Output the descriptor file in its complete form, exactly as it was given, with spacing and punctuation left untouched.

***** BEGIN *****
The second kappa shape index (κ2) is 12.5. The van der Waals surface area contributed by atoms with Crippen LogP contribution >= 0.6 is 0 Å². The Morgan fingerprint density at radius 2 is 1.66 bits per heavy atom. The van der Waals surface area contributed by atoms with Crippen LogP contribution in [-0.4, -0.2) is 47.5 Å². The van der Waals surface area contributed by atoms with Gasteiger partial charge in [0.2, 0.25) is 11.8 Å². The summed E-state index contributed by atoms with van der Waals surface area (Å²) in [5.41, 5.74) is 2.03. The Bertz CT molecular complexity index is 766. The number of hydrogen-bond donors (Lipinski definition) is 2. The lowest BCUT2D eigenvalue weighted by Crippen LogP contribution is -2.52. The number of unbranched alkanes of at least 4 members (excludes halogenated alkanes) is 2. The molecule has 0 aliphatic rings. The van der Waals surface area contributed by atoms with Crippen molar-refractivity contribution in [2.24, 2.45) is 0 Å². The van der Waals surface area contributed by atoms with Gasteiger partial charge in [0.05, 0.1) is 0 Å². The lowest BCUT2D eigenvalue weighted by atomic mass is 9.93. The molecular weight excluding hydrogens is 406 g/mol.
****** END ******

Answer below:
The second kappa shape index (κ2) is 12.5. The van der Waals surface area contributed by atoms with Crippen LogP contribution >= 0.6 is 0 Å². The Morgan fingerprint density at radius 2 is 1.66 bits per heavy atom. The van der Waals surface area contributed by atoms with Crippen LogP contribution in [-0.4, -0.2) is 47.5 Å². The van der Waals surface area contributed by atoms with Gasteiger partial charge in [0.2, 0.25) is 11.8 Å². The summed E-state index contributed by atoms with van der Waals surface area (Å²) in [5.41, 5.74) is 2.03. The Bertz CT molecular complexity index is 766. The number of hydrogen-bond donors (Lipinski definition) is 2. The lowest BCUT2D eigenvalue weighted by Crippen LogP contribution is -2.52. The number of unbranched alkanes of at least 4 members (excludes halogenated alkanes) is 2. The molecule has 0 aliphatic rings. The van der Waals surface area contributed by atoms with Crippen molar-refractivity contribution in [2.24, 2.45) is 0 Å². The van der Waals surface area contributed by atoms with Gasteiger partial charge in [0.05, 0.1) is 0 Å². The lowest BCUT2D eigenvalue weighted by atomic mass is 9.93. The molecular weight excluding hydrogens is 406 g/mol.